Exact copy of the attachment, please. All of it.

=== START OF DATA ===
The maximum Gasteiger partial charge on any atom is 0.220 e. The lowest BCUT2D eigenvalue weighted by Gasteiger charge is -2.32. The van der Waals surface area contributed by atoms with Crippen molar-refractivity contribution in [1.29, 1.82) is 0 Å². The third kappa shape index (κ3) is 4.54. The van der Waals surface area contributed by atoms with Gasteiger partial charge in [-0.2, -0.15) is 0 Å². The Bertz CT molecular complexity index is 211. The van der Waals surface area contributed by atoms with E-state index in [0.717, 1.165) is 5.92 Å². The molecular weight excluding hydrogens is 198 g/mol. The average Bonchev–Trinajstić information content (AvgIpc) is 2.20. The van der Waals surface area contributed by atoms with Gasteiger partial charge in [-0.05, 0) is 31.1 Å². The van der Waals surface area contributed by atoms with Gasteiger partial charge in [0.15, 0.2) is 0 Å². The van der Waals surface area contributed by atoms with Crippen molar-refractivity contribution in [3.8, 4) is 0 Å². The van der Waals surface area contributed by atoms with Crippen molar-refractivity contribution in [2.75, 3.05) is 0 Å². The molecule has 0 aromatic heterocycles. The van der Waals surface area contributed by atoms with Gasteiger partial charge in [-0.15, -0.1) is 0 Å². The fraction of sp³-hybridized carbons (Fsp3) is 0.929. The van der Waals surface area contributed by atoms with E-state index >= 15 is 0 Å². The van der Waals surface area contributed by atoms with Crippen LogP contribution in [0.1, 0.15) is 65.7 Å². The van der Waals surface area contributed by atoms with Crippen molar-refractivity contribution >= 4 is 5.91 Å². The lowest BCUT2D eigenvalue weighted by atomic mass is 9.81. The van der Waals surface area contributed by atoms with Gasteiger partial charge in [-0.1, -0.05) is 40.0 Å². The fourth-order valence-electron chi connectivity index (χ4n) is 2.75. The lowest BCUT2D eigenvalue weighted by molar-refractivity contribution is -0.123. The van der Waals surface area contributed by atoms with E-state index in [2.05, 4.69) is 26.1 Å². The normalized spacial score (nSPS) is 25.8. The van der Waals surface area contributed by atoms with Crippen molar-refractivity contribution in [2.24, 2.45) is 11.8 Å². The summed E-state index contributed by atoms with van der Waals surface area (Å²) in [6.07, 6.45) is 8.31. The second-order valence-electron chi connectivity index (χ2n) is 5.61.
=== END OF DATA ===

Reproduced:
The maximum Gasteiger partial charge on any atom is 0.220 e. The lowest BCUT2D eigenvalue weighted by Gasteiger charge is -2.32. The van der Waals surface area contributed by atoms with Crippen molar-refractivity contribution in [1.29, 1.82) is 0 Å². The third kappa shape index (κ3) is 4.54. The van der Waals surface area contributed by atoms with Gasteiger partial charge in [-0.2, -0.15) is 0 Å². The Bertz CT molecular complexity index is 211. The van der Waals surface area contributed by atoms with E-state index in [0.717, 1.165) is 5.92 Å². The molecular weight excluding hydrogens is 198 g/mol. The average Bonchev–Trinajstić information content (AvgIpc) is 2.20. The van der Waals surface area contributed by atoms with Gasteiger partial charge in [-0.05, 0) is 31.1 Å². The van der Waals surface area contributed by atoms with Gasteiger partial charge in [0.15, 0.2) is 0 Å². The van der Waals surface area contributed by atoms with Crippen molar-refractivity contribution in [3.8, 4) is 0 Å². The van der Waals surface area contributed by atoms with Crippen molar-refractivity contribution in [2.75, 3.05) is 0 Å². The molecule has 0 aromatic heterocycles. The van der Waals surface area contributed by atoms with Gasteiger partial charge in [-0.15, -0.1) is 0 Å². The fraction of sp³-hybridized carbons (Fsp3) is 0.929. The van der Waals surface area contributed by atoms with E-state index >= 15 is 0 Å². The van der Waals surface area contributed by atoms with Crippen LogP contribution in [0.1, 0.15) is 65.7 Å². The van der Waals surface area contributed by atoms with Crippen molar-refractivity contribution >= 4 is 5.91 Å². The lowest BCUT2D eigenvalue weighted by atomic mass is 9.81. The van der Waals surface area contributed by atoms with Gasteiger partial charge in [-0.1, -0.05) is 40.0 Å². The fourth-order valence-electron chi connectivity index (χ4n) is 2.75. The lowest BCUT2D eigenvalue weighted by molar-refractivity contribution is -0.123. The van der Waals surface area contributed by atoms with E-state index in [2.05, 4.69) is 26.1 Å². The normalized spacial score (nSPS) is 25.8. The van der Waals surface area contributed by atoms with Crippen molar-refractivity contribution in [2.24, 2.45) is 11.8 Å². The summed E-state index contributed by atoms with van der Waals surface area (Å²) in [6.07, 6.45) is 8.31. The second-order valence-electron chi connectivity index (χ2n) is 5.61.